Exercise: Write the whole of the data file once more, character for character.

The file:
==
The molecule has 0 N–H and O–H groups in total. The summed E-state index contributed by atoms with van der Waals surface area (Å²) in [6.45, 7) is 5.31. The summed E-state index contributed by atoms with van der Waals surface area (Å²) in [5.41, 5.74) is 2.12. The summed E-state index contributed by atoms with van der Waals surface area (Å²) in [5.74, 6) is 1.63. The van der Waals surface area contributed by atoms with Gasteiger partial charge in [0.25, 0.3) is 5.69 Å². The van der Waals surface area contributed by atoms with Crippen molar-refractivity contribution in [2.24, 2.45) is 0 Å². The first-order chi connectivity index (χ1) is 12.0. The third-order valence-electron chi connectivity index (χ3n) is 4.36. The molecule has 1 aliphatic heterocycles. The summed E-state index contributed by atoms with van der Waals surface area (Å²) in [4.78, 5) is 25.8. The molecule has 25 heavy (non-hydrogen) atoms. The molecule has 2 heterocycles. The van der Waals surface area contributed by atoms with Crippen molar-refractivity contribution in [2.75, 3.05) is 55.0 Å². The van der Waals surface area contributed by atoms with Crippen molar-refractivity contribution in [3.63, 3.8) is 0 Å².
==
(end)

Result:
The molecule has 0 N–H and O–H groups in total. The summed E-state index contributed by atoms with van der Waals surface area (Å²) in [6.45, 7) is 5.31. The summed E-state index contributed by atoms with van der Waals surface area (Å²) in [5.41, 5.74) is 2.12. The summed E-state index contributed by atoms with van der Waals surface area (Å²) in [5.74, 6) is 1.63. The van der Waals surface area contributed by atoms with Gasteiger partial charge in [0.25, 0.3) is 5.69 Å². The van der Waals surface area contributed by atoms with Crippen molar-refractivity contribution in [2.24, 2.45) is 0 Å². The first-order chi connectivity index (χ1) is 12.0. The third-order valence-electron chi connectivity index (χ3n) is 4.36. The molecule has 1 aliphatic heterocycles. The summed E-state index contributed by atoms with van der Waals surface area (Å²) in [4.78, 5) is 25.8. The molecule has 25 heavy (non-hydrogen) atoms. The molecule has 2 heterocycles. The van der Waals surface area contributed by atoms with Crippen molar-refractivity contribution in [2.75, 3.05) is 55.0 Å². The van der Waals surface area contributed by atoms with Crippen molar-refractivity contribution in [3.63, 3.8) is 0 Å².